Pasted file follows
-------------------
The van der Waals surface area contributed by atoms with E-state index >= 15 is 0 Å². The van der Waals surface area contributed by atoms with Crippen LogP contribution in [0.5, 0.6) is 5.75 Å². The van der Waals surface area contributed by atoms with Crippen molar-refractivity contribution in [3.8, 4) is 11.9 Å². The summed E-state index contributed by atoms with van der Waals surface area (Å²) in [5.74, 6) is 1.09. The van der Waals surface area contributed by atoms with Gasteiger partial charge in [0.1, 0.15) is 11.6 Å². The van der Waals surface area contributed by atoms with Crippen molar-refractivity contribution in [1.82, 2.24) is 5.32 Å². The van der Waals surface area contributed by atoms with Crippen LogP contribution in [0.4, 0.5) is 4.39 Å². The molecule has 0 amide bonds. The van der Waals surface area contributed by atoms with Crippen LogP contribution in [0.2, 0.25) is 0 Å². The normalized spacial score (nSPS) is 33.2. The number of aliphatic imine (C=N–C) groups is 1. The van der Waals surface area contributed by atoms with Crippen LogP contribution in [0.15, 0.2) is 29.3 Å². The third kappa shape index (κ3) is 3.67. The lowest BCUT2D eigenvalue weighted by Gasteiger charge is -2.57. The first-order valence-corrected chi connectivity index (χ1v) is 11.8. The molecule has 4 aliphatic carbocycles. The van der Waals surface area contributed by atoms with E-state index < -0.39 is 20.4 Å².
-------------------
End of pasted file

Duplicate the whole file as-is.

The van der Waals surface area contributed by atoms with E-state index >= 15 is 0 Å². The van der Waals surface area contributed by atoms with Crippen LogP contribution in [0.5, 0.6) is 5.75 Å². The van der Waals surface area contributed by atoms with Crippen molar-refractivity contribution in [3.8, 4) is 11.9 Å². The summed E-state index contributed by atoms with van der Waals surface area (Å²) in [5.74, 6) is 1.09. The van der Waals surface area contributed by atoms with Gasteiger partial charge in [0.1, 0.15) is 11.6 Å². The van der Waals surface area contributed by atoms with Crippen molar-refractivity contribution in [1.82, 2.24) is 5.32 Å². The van der Waals surface area contributed by atoms with Crippen LogP contribution in [0.4, 0.5) is 4.39 Å². The molecule has 0 amide bonds. The van der Waals surface area contributed by atoms with Crippen LogP contribution in [0.2, 0.25) is 0 Å². The normalized spacial score (nSPS) is 33.2. The number of aliphatic imine (C=N–C) groups is 1. The van der Waals surface area contributed by atoms with Crippen LogP contribution in [0.15, 0.2) is 29.3 Å². The third kappa shape index (κ3) is 3.67. The lowest BCUT2D eigenvalue weighted by Gasteiger charge is -2.57. The first-order valence-corrected chi connectivity index (χ1v) is 11.8. The molecule has 4 aliphatic carbocycles. The van der Waals surface area contributed by atoms with E-state index < -0.39 is 20.4 Å².